Brazil set to be world's third largest beauty market by 2007

By Simon Pitman

- Last updated on GMT

Related tags Cent Cosmetics

Strong growth in sales of beauty products continues to see the
Brazilian market powering away. In 2005 the market grew at 34.2 per
cent to become the world's fourth largest market - well above the
world's 8.2 per cent average growth.

Last year the country's beauty consumers spent a massive $13.8bn on cosmetic and toiletry products, according to Euromonitor International, reflecting a strong economy and significantly increased spending power amongst the country's 184 million population as well as a big increase in industry exports.

"We expect that, with an annual growth above 20 per cent, we'll be able to move up to 3rd position in 2007 or 2008",​ said João Carlos Basílio da Silva, president of ABIHPEC (Brazilian Association of the Cosmetic, Toiletry & Fragrance Industry).

The jump means that the Brazil cosmetic and toiletry market is now behind that of the US and Japan, and if the growth continues, it should overtake the third-placed France market within the next two years.

The association said that the growth was attributed to tax reductions on products such as sun care products as well as the creation of new niches and the industries continued efforts to increase sales, both nationally and internationally.

It also means the country's cosmetic and toiletry industry has now leap-frogged the traditionally dominant markets of Germany and the UK, but with a population greater than these two countries combined, the potential for further increase should prove significant if economic growth can be sustained.

"Brazilian exports of personal care products, toiletries and cosmetics grew 23 per cent in 2005, which is about 15 per cent over the international average. These figures show that Brazil has been boosting its share of the world market year by year",​ said João Carlos Basilio da Silva, President of ABIHPEC.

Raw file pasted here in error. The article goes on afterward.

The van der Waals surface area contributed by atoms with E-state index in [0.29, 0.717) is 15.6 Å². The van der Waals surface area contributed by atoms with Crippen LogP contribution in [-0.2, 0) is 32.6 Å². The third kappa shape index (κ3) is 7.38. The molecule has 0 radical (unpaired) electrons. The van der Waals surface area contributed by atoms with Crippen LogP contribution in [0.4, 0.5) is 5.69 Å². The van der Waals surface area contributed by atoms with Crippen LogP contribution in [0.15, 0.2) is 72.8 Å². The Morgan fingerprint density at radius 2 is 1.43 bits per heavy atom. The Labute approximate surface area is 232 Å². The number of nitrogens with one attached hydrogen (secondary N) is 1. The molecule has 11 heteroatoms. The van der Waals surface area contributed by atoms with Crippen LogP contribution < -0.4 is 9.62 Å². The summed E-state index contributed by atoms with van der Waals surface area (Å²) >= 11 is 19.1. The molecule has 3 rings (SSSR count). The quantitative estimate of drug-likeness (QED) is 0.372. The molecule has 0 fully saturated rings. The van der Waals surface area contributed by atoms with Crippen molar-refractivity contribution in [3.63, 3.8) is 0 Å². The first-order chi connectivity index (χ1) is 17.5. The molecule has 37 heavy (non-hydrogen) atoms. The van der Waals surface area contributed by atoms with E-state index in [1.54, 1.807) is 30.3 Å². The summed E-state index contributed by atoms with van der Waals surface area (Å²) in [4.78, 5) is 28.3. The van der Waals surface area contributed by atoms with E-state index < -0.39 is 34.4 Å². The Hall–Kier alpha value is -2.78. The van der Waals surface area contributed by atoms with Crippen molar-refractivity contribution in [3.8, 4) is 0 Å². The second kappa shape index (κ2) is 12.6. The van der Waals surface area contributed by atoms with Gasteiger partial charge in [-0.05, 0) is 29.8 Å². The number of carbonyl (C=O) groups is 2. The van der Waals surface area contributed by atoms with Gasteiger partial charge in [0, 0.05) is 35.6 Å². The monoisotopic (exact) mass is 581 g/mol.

On the domestic front, it seems that Brazil's fast-growing population is enjoying the fruits of the country's hard-earned economic recovery. ABIHPEC reports that there was a 9.3 per cent rise in volumes, whereas the value of sales rose by 14.5 per cent. Sales growth is expected to ebb off in 2006, settling to a more modest 10 per cent.

But it is the export market that has seen the real growth. ABIHPEC reports that the sector's growth registered 120.7 per cent in the last five years, reaching $407.6m.

In recent years the Brazilian cosmetics industry has been working hard to promote itself overseas. This has been attributed to work put in by ABIHPEC and the Brazilian trade and export board APEX, which has helped to fund and organize the participation of many leading Brazilian cosmetics players in global trade events.

Likewise the appreciation of the Brazilian real against the dollar also helped imports to grow by 34.8 per cent to reach $211.3m in 2005, with many international brands taking the opportunity to expand their presence on the market.

On the production front expansion is expected to continue apace, with leading manufacturers forecast to make continued investment of $100m per year to expand plant facilities.

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